MS: The best thing to do is come to our meetings, we can set you up there. We post on our Instagram at @wtamuspectrum. We post our meeting updates on our Instagram account. We will be posting our schedule once we make it. Again, coming to the meetings every Thursday at 7pm in Classroom Center 335. You can come, we’ll put you in the GroupMe, you get on the Announcements channel. We’re always welcoming, we will always have room for more people.

 

Is there anything else you’d like to share about your organization?
MS: We’re growing. You don’t have to be gay to come. You don’t have to be LGBTQ plus, we love our allies. We have allies who come to the meetings, they’re great. And it’s just a lot of fun. Everyone’s welcome, you come and just have some pizza, if we’re doing that. Come to our potlucks, come play games with us. If you don’t know much about the community, come to one of our queer history nights. It’s a lot of fun, and we’re working on doing more outreach. We’re planning on collaborating with [Amarillo College] Pride to try to get the Panhandle community as a whole, more things on it together, and reaching out so that everyone’s welcome, everyone’s included, and we’re here and we’re queer.

 

Do y’all have any plans for the future?
MS: The big one is our “Don’t be a Drag” Drag Show is going to be March 22. We’re hosting it in Legacy Hall, as long as it doesn’t get canceled again. But currently, we have plans, we’re going full fledged. It’s going to be a fun time. We’re going to have local drag queens performing, we’re going to have students performing, some of them for the first time, lots of up and coming talent. It’s just going to be a big event. All the money we get from it is going to the Trevor Project, which if you don’t know is a charity that focuses on suicide prevention in queer youth, which is a huge issue.

 

What made you want to get involved with Spectrum?
MS: Whenever I came to WT, my plans were not to get involved. I didn’t even know there was a Gay Straight Alliance. I remember showing up at WT and being so anxious and so scared, being 18 years old, fresh out of high school, where I was bullied relentlessly for being gay. Seeing a table set up with all kinds of pride flags, and just friendly people, [I] walked past it about seven times, walked up to them and said, “Are you guys gay?” and they looked at me like I was crazy. I looked around and said, “Is that safe?” And they’re like, “Yeah, this is Spectrum, we have our group.” And that just blew my mind. They were not only safe, but welcome to just be out and be open about who they were. And I just knew from then that I had to get involved.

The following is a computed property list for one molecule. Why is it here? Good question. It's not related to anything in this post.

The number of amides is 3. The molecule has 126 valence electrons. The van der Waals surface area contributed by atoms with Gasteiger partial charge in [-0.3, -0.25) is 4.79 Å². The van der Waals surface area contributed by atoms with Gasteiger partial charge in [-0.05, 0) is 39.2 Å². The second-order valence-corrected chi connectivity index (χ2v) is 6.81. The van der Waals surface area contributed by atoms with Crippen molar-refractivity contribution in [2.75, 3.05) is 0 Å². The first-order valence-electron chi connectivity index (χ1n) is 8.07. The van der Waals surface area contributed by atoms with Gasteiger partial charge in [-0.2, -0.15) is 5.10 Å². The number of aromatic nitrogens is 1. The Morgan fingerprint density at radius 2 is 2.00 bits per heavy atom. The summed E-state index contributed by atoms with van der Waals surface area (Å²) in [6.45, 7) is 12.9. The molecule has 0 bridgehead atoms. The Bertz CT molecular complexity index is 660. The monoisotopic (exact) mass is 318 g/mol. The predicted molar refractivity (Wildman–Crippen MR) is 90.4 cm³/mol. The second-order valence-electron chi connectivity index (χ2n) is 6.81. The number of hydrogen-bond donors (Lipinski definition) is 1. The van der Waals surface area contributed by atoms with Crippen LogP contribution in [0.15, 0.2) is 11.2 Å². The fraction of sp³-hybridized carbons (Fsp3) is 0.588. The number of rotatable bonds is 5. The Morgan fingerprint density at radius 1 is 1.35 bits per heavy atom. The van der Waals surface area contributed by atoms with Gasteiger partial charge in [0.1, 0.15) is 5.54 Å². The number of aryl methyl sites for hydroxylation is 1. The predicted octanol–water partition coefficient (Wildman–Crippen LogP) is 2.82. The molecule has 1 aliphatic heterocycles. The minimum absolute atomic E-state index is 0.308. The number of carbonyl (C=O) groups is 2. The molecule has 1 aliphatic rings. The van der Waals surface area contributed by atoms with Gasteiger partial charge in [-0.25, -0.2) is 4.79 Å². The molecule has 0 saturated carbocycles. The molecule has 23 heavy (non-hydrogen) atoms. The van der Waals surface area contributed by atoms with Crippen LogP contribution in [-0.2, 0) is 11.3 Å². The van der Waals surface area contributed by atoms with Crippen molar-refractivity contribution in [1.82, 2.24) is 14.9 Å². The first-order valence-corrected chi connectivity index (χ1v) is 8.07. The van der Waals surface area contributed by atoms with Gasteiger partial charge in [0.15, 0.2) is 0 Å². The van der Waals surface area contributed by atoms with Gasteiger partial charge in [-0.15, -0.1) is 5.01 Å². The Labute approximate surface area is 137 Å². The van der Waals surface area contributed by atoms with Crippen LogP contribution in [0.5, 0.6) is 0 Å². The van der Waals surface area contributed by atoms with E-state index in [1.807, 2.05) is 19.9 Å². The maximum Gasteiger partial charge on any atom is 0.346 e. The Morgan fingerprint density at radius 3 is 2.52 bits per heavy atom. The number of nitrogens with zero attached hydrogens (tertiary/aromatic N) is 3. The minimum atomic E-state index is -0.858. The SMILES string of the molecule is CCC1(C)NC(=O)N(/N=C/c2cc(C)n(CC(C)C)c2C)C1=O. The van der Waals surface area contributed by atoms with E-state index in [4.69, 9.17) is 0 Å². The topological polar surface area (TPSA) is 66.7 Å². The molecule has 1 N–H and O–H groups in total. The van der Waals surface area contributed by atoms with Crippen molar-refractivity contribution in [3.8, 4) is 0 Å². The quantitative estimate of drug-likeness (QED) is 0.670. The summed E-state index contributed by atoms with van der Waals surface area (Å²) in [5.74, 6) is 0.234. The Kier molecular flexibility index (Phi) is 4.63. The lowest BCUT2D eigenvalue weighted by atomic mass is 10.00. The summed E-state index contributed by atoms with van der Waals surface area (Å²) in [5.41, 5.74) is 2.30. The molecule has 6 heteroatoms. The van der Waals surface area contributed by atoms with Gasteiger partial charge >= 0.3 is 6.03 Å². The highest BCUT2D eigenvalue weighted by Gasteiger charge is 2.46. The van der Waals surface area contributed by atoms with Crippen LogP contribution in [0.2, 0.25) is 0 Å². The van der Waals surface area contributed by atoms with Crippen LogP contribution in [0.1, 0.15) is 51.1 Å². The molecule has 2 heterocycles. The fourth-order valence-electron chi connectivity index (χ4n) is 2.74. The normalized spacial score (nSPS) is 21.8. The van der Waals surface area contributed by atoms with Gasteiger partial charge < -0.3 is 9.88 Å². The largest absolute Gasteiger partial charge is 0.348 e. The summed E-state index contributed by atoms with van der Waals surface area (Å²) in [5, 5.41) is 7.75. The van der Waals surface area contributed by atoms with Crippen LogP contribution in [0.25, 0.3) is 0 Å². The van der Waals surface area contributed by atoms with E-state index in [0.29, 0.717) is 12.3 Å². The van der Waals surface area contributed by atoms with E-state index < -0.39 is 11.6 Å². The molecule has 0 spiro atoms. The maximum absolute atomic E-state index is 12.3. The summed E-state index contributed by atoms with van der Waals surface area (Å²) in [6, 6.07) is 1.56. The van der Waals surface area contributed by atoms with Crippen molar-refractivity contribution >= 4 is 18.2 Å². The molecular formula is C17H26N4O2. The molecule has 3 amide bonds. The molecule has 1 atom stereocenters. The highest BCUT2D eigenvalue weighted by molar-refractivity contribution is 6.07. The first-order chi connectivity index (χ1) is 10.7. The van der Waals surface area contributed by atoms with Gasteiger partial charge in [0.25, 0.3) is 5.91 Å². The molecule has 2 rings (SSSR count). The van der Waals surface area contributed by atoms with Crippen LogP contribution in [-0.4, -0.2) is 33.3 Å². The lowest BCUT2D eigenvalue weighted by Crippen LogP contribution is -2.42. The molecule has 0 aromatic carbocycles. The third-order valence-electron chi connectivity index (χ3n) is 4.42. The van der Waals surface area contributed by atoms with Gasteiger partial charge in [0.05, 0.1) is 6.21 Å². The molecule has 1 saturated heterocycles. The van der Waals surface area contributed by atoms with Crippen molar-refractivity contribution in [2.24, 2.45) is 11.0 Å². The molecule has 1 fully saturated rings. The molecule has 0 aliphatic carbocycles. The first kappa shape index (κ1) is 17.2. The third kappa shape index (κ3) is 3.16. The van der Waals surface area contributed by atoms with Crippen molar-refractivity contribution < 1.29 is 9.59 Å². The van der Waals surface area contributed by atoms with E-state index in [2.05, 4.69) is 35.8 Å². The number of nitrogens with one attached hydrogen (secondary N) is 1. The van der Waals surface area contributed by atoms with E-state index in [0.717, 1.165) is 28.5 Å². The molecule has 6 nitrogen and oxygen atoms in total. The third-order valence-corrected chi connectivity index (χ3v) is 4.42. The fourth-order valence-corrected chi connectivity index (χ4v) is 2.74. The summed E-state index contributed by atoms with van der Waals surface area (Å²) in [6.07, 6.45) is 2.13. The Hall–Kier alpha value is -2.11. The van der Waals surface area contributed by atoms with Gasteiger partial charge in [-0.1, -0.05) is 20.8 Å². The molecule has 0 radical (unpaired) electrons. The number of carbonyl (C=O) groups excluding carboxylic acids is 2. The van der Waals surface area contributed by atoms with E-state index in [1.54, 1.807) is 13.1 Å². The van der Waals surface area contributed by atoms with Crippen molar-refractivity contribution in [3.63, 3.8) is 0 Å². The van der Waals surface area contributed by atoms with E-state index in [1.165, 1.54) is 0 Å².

What is Spectrum doing now to try and get their name out there and make sure that everyone knows that it’s an organization on campus?
MS: Visibility is our big focus right now. You’ll probably catch us at least once every other week out in the JBK this semester tabling, handing out stickers, handing out flyers, trying to get people to come to meetings. I’m sure everyone’s seen our posters on the bulletin boards. Whenever we have our meetings set up and scheduled, we like to put up just an overview so people can see. Visibility is our big thing, posting more on our social medias, and just making sure to show up and that people know we’re around.

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About the Contributor
JoLina Lopez, Social Media Engagement Coordinator, Associate Editor-in-Chief
Hello! My name is JoLina Lopez. I am a senior Digital Journalism major from Abernathy, TX. I officially started working for The Prairie News in August 2023 but I have been in and out of the newsroom since my freshman year of college! I serve as the Social Media Engagement Coordinator and I specialize in making graphics, short-form content, and writing stories. As for my future goals, I hope to pursue a Master’s in Media Communication so I can teach future digital media students! Working for TPN, I am very fortunate to collaborate with a team that allows me to express my creative self. Keep up with The Prairie News for content for students, by students!